A new gene-editing toolbox will revolutionize farming and food production.
Whether you know it specifically as CRISPR or “gene editing 2.0,” this technology has already descended upon agriculture and will continue to disrupt plant breeding for years.
These new breeding techniques are distinct from GMOs because they represent a much less invasive process. It’s not unlike the copy-and-paste function on a computer — plant breeders can highlight desirable crop traits, expressed as snippets of genetic code, clip out that code and reinsert it into other breeding lines.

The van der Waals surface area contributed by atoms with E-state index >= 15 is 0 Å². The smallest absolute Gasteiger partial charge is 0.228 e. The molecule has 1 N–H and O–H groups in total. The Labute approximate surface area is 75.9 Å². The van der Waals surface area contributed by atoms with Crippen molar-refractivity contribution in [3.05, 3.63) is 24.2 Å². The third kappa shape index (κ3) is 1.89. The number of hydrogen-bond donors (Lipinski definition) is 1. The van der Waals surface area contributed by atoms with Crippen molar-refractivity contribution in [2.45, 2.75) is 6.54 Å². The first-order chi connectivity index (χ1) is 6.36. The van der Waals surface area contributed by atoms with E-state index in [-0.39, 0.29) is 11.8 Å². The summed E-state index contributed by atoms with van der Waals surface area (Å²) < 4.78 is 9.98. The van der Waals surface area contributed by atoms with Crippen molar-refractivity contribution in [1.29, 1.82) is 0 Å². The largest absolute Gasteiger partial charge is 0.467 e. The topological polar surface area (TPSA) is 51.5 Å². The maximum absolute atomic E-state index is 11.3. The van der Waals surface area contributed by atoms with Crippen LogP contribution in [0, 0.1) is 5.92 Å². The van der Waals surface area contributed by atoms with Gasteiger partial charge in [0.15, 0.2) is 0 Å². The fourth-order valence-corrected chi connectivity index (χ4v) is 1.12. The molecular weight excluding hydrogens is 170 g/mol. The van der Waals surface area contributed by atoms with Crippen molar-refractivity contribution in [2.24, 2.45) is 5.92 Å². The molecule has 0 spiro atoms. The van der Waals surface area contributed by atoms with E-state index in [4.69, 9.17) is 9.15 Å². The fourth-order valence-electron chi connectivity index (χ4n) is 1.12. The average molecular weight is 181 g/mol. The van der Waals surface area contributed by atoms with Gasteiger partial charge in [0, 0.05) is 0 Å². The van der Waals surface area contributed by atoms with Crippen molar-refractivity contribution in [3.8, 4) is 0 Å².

“To describe it in three words: genetic molecular scissors,” says Kan Wang, Iowa State University global professor in biotechnology. “CRISPR is a way to make a plant precisely how you want. And farmers want better varieties and higher yields — that’s the bottom line.”
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